Be careful with copper on horses who tend to chomp on the bit, its quite soft and horses can make sharp edges on it with their teeth! Casey LOVES her Myler Comfort Snaffle loose ring. I got it for $60 on dover: Myler Loose Ring Comfort Snaffle Bit | Dover Saddlery
And Candy has a double jointed loose ring. CALEVOŽ -> Sprenger - KK Ultra double jointed loose ring snaffle, Aurigan-Aurigan Rings, 18mm thick - EUR-93.90 - Sprenger - For*the*Horse - Bits - DoubleBrokenBits - Sprenger KK-Ultra aus Aurigan mit Auriganringen, 18mm Strke - Sprenger
Casey's bit is single jointed with a barrel (roller) over the joint preventing the bit from full nutcracker motion (when you put pressure on the reins of a single jointed bit it curves up and can poke the horse) but not conforming to the mouth as much as a double jointed so its not quite as soft. I am not a huge fan of single jointed bits because of the nutcracker motion, unless you have a horse with a hard mouth or are in a sport where you don't have contact on the reins really. A roller gives something for the horse to play with which helps soften the horses jaw and accept the bit.
D-rings and eggbutts are both pretty similar, basically the only difference is that d-rings are mainly seen in the hunter ring. Here is a double jointed d ring. The middle joint on this is a lozenge, which is like a french link but its an oval and so there is less to poke the horse in the mouth. http://www.stuebben.com/bdb/img/800/1000113.jpg
And a double jointed eggbutt with a french link in the middle. http://meisterider.com/images/French...ffle%20Bit.JPG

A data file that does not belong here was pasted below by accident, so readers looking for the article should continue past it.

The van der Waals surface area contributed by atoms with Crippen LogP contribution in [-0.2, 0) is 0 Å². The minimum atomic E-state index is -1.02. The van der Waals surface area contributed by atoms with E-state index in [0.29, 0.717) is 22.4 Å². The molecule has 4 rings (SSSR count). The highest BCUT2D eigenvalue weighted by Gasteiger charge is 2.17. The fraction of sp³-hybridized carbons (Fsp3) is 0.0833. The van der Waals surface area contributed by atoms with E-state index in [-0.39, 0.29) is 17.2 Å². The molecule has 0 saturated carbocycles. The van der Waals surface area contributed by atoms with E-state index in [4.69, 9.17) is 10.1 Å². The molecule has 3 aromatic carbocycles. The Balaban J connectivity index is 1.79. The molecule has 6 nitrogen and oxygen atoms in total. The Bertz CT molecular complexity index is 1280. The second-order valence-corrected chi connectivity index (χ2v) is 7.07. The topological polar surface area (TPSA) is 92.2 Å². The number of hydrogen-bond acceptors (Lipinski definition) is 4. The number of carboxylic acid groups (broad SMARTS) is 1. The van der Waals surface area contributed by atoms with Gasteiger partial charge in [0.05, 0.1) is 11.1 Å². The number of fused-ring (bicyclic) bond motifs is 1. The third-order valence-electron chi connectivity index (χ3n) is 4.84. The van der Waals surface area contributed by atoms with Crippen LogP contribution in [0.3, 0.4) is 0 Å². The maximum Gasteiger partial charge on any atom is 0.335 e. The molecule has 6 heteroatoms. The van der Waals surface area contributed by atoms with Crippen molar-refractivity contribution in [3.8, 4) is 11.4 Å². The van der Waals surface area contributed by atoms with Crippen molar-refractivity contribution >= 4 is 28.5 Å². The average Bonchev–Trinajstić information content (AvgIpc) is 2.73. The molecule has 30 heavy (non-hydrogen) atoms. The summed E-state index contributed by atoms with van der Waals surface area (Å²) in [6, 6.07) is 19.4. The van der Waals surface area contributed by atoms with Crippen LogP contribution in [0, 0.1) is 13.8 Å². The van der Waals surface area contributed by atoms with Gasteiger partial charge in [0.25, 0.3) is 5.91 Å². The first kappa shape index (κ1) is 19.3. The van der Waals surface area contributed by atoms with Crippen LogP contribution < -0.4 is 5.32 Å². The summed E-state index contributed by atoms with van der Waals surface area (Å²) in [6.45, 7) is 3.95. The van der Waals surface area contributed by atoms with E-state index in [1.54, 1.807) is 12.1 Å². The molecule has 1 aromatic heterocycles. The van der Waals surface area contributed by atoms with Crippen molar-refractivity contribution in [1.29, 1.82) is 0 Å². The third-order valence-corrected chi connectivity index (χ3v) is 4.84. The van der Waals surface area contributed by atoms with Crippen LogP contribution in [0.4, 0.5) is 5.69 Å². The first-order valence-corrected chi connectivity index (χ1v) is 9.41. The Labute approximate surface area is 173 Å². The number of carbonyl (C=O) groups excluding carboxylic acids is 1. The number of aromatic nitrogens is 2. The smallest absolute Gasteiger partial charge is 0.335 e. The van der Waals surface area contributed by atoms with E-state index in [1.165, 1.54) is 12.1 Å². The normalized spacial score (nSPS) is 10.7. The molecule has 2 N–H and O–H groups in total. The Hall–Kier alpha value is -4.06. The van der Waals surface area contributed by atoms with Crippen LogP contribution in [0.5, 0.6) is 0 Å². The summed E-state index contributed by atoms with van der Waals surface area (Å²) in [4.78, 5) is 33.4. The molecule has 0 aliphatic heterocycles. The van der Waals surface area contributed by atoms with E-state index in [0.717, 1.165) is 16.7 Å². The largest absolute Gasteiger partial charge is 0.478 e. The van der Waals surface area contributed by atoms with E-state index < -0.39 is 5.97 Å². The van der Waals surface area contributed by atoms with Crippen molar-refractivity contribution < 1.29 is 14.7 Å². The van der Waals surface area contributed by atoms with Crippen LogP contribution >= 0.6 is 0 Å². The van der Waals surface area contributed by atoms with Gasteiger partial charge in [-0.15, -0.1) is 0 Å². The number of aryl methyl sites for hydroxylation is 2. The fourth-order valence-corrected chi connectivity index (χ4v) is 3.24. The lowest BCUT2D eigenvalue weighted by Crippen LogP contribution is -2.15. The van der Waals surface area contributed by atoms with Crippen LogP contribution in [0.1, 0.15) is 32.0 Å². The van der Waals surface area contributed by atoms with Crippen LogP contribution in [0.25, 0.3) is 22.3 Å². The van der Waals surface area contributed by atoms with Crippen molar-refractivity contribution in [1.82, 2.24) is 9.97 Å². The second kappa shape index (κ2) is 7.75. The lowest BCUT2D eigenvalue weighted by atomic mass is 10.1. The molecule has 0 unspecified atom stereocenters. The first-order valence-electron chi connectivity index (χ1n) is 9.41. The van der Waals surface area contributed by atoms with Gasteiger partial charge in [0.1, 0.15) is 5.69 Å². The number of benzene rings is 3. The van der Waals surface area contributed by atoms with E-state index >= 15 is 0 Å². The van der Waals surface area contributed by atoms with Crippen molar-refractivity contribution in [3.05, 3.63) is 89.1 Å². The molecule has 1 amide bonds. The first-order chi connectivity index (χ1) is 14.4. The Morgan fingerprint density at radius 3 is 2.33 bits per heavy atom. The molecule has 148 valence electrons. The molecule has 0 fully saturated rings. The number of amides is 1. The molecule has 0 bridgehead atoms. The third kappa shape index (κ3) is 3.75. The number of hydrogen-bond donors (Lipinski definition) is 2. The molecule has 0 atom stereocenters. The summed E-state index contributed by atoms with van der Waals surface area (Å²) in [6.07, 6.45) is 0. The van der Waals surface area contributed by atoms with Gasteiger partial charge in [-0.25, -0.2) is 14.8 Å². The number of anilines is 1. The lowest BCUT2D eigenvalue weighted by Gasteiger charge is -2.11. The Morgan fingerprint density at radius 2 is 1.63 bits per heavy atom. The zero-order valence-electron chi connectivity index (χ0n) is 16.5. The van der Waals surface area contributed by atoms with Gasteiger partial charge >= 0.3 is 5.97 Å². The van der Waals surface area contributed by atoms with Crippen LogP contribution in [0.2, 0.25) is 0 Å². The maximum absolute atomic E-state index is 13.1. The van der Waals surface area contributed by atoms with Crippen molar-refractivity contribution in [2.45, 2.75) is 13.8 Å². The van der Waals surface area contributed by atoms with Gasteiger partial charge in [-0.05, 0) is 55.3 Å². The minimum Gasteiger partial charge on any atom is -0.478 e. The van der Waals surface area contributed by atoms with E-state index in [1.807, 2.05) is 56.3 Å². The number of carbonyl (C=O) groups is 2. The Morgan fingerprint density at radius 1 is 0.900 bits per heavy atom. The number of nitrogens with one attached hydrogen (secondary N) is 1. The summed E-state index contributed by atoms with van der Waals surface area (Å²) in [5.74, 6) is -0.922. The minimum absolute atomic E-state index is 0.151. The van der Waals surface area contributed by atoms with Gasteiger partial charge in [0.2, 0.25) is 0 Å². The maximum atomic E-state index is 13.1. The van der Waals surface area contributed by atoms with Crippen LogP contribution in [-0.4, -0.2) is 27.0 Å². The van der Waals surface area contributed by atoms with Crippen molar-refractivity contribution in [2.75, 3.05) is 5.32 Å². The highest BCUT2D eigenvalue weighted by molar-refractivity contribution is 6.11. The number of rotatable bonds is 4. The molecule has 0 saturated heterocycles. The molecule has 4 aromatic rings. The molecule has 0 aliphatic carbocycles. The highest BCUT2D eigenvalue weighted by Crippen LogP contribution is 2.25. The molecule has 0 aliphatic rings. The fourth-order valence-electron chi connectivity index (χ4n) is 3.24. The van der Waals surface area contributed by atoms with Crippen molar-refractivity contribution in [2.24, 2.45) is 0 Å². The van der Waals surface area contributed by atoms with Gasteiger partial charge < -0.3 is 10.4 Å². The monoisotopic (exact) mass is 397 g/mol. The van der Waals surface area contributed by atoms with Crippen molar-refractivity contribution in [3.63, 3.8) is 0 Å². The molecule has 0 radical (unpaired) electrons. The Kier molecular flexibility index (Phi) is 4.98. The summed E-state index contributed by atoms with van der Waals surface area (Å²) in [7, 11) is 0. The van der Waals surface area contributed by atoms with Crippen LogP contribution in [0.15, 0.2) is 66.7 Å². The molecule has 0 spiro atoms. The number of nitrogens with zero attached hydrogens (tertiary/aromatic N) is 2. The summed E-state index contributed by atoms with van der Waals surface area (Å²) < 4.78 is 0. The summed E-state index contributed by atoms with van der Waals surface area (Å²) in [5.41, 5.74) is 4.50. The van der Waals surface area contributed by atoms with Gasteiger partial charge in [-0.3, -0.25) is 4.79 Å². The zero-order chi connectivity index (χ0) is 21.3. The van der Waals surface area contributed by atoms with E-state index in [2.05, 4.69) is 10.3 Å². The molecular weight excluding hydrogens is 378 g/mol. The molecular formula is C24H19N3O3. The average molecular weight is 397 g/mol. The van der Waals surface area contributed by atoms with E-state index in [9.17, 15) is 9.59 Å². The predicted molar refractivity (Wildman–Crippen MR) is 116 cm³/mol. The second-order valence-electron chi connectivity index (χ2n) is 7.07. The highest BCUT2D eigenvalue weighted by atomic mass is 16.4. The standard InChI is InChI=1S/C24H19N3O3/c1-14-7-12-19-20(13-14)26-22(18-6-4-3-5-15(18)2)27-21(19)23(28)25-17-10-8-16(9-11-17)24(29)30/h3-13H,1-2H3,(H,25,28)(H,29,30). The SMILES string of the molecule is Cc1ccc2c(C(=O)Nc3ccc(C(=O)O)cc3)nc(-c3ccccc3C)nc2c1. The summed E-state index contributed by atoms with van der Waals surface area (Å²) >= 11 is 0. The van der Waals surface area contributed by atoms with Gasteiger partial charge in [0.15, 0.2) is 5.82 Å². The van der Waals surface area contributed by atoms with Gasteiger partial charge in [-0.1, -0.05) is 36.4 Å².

Both the eggbutt and the d-ring help steer the horse by putting pressure on the side of the face, and I would guess the d-ring would be a little better with putting pressure because of its d shape. Theres also a full cheek, which puts the most pressure on the side of the face out of the d and eggbutt for steering. Its popular in starting horses because it helps link the pressure on the side of the face from a halter to the pressure in the mouth and side of the face (with the other leg aids of course). http://images.auctionants.com/140530.jpg
You can tell copper apart from other metals because of its orangy tint. And.. I may have made some bits sound quite evil, but when I say that the french link will poke a horse because of the dog bone shape of the middle joint its a very, very mild little poke. It just defines the french link as a little tiny step up from a lozenge on the bit harshness scale. And I only described the most common snaffle bits, and I left out loose ring but its really time for me to go to bed (hope that makes sense, I'm oh so tired)!